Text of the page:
UNIVERSITY PARK, Pa. — Medical devices powered by synthetic proteins created from repeated sequences of proteins may be possible, according to materials science and biotechnology experts, who looked at material inspired by the proteins in squid ring teeth.
“The question we had was whether we could make flexible and self-healing medical devices to work on protons the way biological systems do,” said Melik Demirel, Pierce Development Professor and professor of engineering science and mechanics. “Nature knows how to transfer protons, for example in charging biological energy known as ATP (adenosine triphosphate).”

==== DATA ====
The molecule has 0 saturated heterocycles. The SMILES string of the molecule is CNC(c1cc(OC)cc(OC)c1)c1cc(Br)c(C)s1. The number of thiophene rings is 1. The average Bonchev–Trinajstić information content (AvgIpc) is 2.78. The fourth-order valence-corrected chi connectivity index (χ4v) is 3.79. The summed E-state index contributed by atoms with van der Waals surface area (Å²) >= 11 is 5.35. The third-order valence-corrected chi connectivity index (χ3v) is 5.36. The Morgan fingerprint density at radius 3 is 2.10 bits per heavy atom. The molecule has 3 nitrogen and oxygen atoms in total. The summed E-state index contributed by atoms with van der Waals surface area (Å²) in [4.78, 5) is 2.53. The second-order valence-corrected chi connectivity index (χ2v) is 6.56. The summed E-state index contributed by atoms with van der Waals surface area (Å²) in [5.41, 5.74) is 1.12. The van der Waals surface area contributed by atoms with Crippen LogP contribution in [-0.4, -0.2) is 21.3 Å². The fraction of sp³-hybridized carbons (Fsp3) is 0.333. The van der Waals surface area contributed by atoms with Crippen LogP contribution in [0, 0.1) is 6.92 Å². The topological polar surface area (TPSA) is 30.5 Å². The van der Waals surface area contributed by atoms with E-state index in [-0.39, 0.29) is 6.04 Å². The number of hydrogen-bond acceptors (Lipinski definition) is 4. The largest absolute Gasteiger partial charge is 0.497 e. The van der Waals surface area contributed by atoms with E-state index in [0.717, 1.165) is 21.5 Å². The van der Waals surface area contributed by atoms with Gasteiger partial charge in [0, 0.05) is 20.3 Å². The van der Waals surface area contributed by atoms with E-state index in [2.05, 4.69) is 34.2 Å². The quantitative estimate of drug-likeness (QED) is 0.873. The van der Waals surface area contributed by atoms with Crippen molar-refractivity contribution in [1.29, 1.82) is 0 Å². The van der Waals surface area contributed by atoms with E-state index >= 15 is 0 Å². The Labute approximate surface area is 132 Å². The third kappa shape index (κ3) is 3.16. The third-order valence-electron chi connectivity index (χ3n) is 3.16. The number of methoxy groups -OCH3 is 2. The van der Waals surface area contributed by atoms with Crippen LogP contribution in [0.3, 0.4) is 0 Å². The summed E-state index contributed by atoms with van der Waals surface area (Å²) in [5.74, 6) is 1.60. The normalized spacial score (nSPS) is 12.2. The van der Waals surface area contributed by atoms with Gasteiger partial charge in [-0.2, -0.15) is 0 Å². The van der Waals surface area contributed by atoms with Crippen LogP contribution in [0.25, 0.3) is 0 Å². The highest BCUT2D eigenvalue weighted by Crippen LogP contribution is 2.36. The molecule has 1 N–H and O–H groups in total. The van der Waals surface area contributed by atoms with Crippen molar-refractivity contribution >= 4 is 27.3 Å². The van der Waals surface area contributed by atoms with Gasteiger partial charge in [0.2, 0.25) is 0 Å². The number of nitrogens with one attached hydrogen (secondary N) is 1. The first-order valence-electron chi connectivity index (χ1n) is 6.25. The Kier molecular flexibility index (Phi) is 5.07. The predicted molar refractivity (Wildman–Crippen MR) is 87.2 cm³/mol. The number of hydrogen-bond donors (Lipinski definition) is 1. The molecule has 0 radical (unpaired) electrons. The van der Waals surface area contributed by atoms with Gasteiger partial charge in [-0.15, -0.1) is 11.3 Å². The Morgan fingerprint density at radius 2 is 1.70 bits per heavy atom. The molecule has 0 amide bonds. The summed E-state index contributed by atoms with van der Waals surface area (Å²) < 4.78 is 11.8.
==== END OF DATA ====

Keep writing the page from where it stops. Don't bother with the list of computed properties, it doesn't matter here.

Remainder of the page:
Currently, proton transfer is an integral part of fuel cells, but these cells use ion-transfer membranes such as Nafion, manufactured from polymers that are not biocompatible. The future vision is to have implantable medical devices that could operate without batteries, using proton conduction, but to do that, the proton conductors must be biocompatible.
Read more: Repetition key to self-healing, flexible medical devices
Image: Abdon Pena-Franchesch / Penn State